What Roblox’s IPO Could Mean for the Tech Sector
Online gaming platform Roblox’s path toward its public debut has pivoted in recent months. The company’s anticipated plans for an initial public offering in the fourth quarter of 2020 have shifted to plans for a direct listing instead, according to Bloomberg reports.
The tech world will be watching closely. The ability for a tech company to raise cash through this route could have far-reaching implications for the sector, because direct listings “allow companies to save a significant chunk of money that is usually paid to investment banks in a traditional IPO,” as the Wall Street Journal explains. That’s significant, considering many tech companies burn through cash before going public and commonly continue to burn cash for several years after becoming a public entity.
There are pros and cons to both IPOs and direct listings, and the outcome of Roblox’s direct listing could open the door for more tech companies to take this route for going public. Four prominent companies have gone public via direct listing, as noted in the table below:
While most games within Roblox’s platform are free, the company earns a majority of its revenues by having consumers purchase Robux (its own virtual currency) which are then used to enhance the gaming experience. The company’s highly anticipated public debut has been postponed twice following the staggering success of both Doordash and Airbnb, which each doubled in share price after their first day being public. As Bloomberg reported in early January, Roblox CEO David Baszucki wrote in a December memo to employees: “We’ve decided to take this opportunity to work with our advisors to see how we can make such improvements [to the IPO process].”
By changing its strategy, Roblox was able to raise $520 million in a Series H funding round, effectively increasing the company’s valuation from $8 billion (when it was originally planning on an IPO) to $29.5 billion.
To put this in perspective, Epic Games, creator of both Fortnite and the Unreal gaming engine — which powers many AAA gaming titles such as Final Fantasy VII, Borderlands 3, and Hellblade — was recently valued at about $17.9 billion during its last round of funding, which included a $250 million investment from Sony.
Easy Money for Tech Companies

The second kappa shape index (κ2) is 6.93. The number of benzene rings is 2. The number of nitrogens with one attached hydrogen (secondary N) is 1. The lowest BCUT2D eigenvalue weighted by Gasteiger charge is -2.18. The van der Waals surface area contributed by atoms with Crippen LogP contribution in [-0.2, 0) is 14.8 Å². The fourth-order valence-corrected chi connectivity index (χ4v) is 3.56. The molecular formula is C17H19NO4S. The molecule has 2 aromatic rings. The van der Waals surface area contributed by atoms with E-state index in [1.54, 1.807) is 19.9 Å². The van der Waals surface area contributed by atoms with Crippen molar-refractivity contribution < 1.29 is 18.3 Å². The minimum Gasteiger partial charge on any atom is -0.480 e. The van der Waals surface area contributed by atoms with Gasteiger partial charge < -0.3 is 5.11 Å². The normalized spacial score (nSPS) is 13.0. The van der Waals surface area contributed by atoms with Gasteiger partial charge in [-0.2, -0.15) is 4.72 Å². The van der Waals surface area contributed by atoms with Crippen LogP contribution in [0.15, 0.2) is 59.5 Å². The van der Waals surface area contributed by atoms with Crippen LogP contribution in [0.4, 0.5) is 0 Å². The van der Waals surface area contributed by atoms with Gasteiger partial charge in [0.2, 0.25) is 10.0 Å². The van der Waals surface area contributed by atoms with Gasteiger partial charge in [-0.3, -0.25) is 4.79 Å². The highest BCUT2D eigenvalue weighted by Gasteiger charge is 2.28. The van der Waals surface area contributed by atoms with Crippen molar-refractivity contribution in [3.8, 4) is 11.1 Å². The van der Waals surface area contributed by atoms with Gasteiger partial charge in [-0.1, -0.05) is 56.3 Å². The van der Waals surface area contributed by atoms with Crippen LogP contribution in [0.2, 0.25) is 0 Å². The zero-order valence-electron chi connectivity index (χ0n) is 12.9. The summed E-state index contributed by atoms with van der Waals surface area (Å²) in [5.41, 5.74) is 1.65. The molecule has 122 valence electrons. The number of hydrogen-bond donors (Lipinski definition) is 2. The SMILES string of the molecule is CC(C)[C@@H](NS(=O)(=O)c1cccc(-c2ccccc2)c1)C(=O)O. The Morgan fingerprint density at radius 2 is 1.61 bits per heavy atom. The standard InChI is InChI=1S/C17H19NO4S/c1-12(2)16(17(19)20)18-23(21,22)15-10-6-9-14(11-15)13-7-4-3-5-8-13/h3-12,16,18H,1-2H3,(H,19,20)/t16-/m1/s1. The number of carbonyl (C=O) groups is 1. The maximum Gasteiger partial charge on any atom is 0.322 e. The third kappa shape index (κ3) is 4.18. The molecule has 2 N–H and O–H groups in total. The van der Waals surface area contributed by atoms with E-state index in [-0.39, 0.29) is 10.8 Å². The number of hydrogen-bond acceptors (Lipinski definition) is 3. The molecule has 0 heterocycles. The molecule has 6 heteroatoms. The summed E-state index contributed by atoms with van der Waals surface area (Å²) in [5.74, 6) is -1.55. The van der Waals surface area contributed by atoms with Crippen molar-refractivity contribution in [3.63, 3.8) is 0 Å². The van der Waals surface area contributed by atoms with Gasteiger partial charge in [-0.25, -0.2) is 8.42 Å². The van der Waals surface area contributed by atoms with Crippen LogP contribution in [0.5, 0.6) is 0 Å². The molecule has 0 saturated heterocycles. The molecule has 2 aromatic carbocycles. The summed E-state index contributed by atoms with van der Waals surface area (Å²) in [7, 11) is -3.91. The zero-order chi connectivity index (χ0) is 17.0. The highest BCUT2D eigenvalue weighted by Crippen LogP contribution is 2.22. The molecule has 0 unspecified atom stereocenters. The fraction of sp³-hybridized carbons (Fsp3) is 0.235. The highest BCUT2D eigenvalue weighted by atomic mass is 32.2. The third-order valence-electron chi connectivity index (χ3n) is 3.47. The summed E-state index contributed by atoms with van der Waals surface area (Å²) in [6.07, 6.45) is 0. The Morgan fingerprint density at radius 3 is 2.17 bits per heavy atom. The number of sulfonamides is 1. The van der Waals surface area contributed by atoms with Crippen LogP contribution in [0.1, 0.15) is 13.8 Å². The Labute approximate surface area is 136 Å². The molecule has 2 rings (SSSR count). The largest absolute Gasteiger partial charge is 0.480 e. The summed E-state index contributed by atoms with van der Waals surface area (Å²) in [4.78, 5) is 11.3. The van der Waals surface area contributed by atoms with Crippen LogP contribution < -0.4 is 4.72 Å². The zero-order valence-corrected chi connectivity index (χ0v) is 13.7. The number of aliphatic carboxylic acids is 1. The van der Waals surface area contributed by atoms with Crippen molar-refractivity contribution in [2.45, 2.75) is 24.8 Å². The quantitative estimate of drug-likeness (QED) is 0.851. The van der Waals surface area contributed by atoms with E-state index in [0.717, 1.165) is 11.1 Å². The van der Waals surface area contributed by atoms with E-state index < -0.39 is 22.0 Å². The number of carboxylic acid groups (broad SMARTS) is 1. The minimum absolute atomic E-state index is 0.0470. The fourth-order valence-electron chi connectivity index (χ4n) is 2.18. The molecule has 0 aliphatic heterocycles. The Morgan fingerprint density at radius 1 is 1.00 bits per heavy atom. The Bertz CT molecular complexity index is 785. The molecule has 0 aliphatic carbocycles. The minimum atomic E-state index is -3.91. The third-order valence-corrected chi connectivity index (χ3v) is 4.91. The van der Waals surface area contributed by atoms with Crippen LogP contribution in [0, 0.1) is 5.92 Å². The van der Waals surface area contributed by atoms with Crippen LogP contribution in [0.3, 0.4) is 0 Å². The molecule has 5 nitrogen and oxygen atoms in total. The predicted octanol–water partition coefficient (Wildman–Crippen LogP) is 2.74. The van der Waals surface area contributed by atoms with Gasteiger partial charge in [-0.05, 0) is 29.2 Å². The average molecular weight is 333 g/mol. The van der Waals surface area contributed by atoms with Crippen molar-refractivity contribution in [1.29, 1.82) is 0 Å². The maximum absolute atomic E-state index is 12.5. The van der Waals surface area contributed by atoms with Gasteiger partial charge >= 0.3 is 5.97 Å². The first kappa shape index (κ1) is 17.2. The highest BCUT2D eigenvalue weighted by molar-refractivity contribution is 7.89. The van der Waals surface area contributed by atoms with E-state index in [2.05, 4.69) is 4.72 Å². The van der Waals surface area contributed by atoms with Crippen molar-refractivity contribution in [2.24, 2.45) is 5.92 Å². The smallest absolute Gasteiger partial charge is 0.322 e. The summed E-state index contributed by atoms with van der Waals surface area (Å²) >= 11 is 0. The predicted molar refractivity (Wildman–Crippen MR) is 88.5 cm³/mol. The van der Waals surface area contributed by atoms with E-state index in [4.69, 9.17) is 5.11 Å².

Capital for tech companies is more accessible now than ever before. From young startups to larger, high-growth companies, businesses have a myriad of fundraising options including venture capital, private equity, an exchange market IPO and special purpose acquisition companies (SPAC), also known as blank-check companies.
Investors deployed nearly $150 billion in venture capital in 2020, according to PitchBook data, and one out of five private equity deals last year were tech-related. In 2020, SPACs raised a historic $83 billion, and the number of SPAC IPOs set a new record at 247.
The Gaming Surge
Roblox and other gaming companies find themselves at the potentially lucrative intersection of this free-flowing tech capital environment and a surge in the popularity of video gaming when much of the world was isolated in 2020 as the pandemic took hold. Twitch streaming hours doubled from an average of 2.5 billion hours in the second quarter of 2019 to more than five billion during the second quarter of 2020. Roblox alone jumped from 3.7 billion hours of engagement to 8.7 billion hours from January through September of 2020.
The gaming sector is growing so rapidly that video game analyst company Newzoo revised its forecast for global video gaming revenue during 2020 from $159 billion to $175 billion, representing over a 20 percent YoY increase. Esports has now emerged into a $1 billion industry as its popularity surges amid the pandemic. Chipmakers AMD and NVIDIA, gaming hardware companies Corsair and Razer and even gaming chair companies all saw increases in sales in 2020. The pandemic has lifted video gaming overall “to make more money than movies and North American sports combined,” according to MarketWatch.
Even more impressive are new ecosystems that have cropped up at the intersections of media and entertainment. Video games are no longer just devices intended to engage users to play games but are becoming conduits for a range of other functions. Take, for instance, virtual concerts: A Travis Scott concert on Fortnite drew nearly 46 million viewers, and a Lil Nas X show on Roblox drew 33 million viewers, according to the Verge. The fact that Roblox is poised to potentially be the latest company to go public via direct listing will surely add even more excitement to the market about what is possible through these platforms.